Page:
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CIT Grants Preliminary Injunction in Section 301 Litigation

Great news out of the CIT!

Earlier this week, on July 6, the Court of International Trade granted the Section 301 Plaintiffs’ motion for a preliminary injunction. The granting of the preliminary injunction suspending liquidation of unliquidated entries subject to the contested tariffs is an important victory for all the Section 301 plaintiffs. The preliminary injunction and the requirements set forth therein apply to all Section 301 plaintiffs.

The three-judge panel weighed four factors to reach its outcome:

(1) likelihood of success on the merits;
(2) irreparable harm absent immediate relief;
(3) the balance of interests weighing in favor of relief; and
(4) the public interest.

In the Court’s Opinion, written by Judge Kelly, the liquidation of Plaintiffs’ entries over the course of litigation coupled with the potential unavailability of reliquidation or refund, even if successful in their suit, constituted irreparable harm. Notably, the Government’s position is that “any duties paid are permanently unrecoverable regardless of whether they may have been collected unlawfully.” (Slip Op 21-81 at 17).

Since the judges found there was a potential for irreparable harm if the liquidation of entries was not suspended, the Plaintiffs only needed to demonstrate a fair chance of success on the merits rather than a likelihood of success on the merits. The CIT found that the Plaintiffs raise “sufficiently serious and substantial questions as to the proper interpretation of Section 307 to warrant injunctive relief.” (Id. at 18).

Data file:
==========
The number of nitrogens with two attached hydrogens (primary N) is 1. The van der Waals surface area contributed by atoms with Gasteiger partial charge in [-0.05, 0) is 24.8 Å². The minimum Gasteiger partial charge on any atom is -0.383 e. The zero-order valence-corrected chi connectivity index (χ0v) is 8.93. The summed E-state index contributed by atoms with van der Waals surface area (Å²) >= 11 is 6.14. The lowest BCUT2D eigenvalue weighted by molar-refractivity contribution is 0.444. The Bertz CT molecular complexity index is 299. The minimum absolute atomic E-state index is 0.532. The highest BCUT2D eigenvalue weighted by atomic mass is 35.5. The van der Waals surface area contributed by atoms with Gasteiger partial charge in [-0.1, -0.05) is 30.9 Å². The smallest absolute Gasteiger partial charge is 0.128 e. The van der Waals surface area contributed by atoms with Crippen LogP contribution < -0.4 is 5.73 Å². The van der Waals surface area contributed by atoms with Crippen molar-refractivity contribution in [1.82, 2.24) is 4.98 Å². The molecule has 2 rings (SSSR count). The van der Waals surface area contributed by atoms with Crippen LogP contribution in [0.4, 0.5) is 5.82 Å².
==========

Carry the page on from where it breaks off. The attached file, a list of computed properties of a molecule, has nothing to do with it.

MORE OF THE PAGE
The factor “balance of the equities” tipped in favor of the Plaintiffs. Although the Government will face an administrative burden as a result of the preliminary injunction, if the preliminary injunction were not granted and the government refuses to liquidate or refund the entries, and the court is not found to have the authority to so order, then the Plaintiffs would be left without a remedy. That would be evidently inequitable. 

In considering the fourth factor (public interest), the Court found that the Government’s position that liquidation should not be suspended and that there is no right to refund would effectively short-circuit judicial review as it pertains to the imposition of the Section 301 tariffs on the liquidated entries. Importers will continue to pay those duties, and the Plaintiffs’ request for relief is narrow and seeks to maintain the status quo. The order also criticizes the Government’s argument: “If the Government’s argument is that it serves the public’s interest to retain duties ultimately determined to be unlawful, to render meaningless a determination as to lawfulness, the Government is mistaken.”

Chief Judge Barnett dissented, citing that he believed the Plaintiffs failed to establish a likelihood of irreparable harm.

The Court’s Order gives Defendants and the Steering Committee 7 days to meet and confer regarding the establishment of a repository by Defendants for Plaintiffs to identify any unliquidated entries of merchandise imported from China on Lists 3 and/or 4A by the named Plaintiffs or any plaintiffs whose actions have been stayed pursuant to In re Section 301 Cases. 

It also gives Defendants 14 days to establish a repository in which Plaintiffs can identify any such entries and provide (i) its full and correct Importer of Record (IOR) number(s); the Court Number and filing date of the litigation in which it is a party, as well as its Center and team assignment, if known; and (iii) the entry number and date of entry for each entry for which liquidation is to be suspended in accordance with this order.

The case is still developing. The Parties will appear before the court on July 13 for a Status Conference. We will continue to monitor and report on the case.

We are happy to answer any questions you may have regarding the recent developments.

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